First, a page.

A new study shows majority of clean energy investments in 2014 occurred in 55 developing nations, including 19 in Africa. This is good news for Africa at a time parts of the continent are feeling the impact of climate change.
According to Climatescope 2015, developing nations eclipsed the world’s wealthiest countries in 2014, attracting more clean energy investment worth a record $126 billion and building more wind, solar, and other renewable power generation than ever before.
South Africa is the first African nation on the index. Ranked fourth behind China, Brazil and Chile, the country recorded a global score of 1.91. The country’s cash-strapped power utility company Eskom just entered into a $159 million credit agreement with France’s development agency to help improve distribution of electricity from renewable- energy projects. This came as part of efforts to improve power in South Africa. The country’s power-supply system was plagued by rolling blackouts in the first half of this year affecting mining and manufacturing. Eskom supplies about 95 percent of South Africa’s power.
Kenya was ranked second in Africa on Climatescope 2015 with a global score of 1.71 and a global rank of 6. The East African nation has invested billions in renewable energy, especially through its Turkana Wind Power Project and Kenya Electricity Generating Company (KenGen).
“Kenya has ambitious energy objectives, aiming to reach just under 22.7GW of power-generating capacity by 2033, under the Least-Cost Power Development Plan 2013-33. Clean energy sources are to play an important role in this development, with 45% of the capacity to use renewables (including large hydro but excluding solar),” the report said.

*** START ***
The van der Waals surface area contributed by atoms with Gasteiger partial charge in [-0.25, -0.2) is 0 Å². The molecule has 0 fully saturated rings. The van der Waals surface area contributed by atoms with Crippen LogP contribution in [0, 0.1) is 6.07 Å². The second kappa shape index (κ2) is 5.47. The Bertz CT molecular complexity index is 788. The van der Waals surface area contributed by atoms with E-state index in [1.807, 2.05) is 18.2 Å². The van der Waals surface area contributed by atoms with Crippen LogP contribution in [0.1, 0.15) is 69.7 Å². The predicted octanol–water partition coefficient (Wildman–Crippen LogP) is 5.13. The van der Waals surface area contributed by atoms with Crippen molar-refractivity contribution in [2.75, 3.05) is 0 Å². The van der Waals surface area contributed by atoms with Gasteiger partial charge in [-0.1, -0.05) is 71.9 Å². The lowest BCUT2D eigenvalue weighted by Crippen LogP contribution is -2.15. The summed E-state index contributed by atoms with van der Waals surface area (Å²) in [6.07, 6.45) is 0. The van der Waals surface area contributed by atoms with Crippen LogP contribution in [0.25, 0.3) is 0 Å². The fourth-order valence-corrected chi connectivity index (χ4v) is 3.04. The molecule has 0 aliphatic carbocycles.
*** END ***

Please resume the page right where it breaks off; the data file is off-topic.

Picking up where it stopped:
Uganda is the other African country to make the top 10, coming in at 9th with a global score of 1.63.
“Uganda has just over 900MW of power-generating capacity, of which 17% comes from renewable sources excluding large hydro,” the report states. “This is primarily small hydro projects and cogeneration capacity attached to sugar manufacturers. The state-owned Uganda Electricity Generating Company Limited (UEGCL) holds just under half – all of it large hydro – of the country’s on-grid generation capacity. That said, Uganda has a target to increase the share of modern renewables in total energy consumption to 61% by 2017 from 4% in 2007 – in 2014 it stood at 25%.”
Other countries in the ranking include Nigeria, Ghana, Ivory Coast, Rwanda, Tanzania, Ethiopia. See full list here.
Climatescope was first developed in 2012 by the Multilateral Investment Fund (MIF), a member of the Inter-American Development Bank (IDB) Group and the Bloomberg New Energy Finance (BNEF). It initially evaluated 26 countries in Latin America and the Caribbean. In 2014, this was expanded to include 19 countries in Africa, 10 in Asia, as well as 15 provinces in China and 10 states in India owing to additional support from DFID and USAID.
Explaining the methodology, the report states: “A country’s ranking depends upon various factors: its clean energy investment policy, its market conditions, the structure of its power sector; the number and makeup of local companies operating in clean energy; and efforts toward reduction of greenhouse gas emissions. The final output is the most comprehensive, one-stop source for decision makers to learn more about the market conditions for clean energy in these regions.”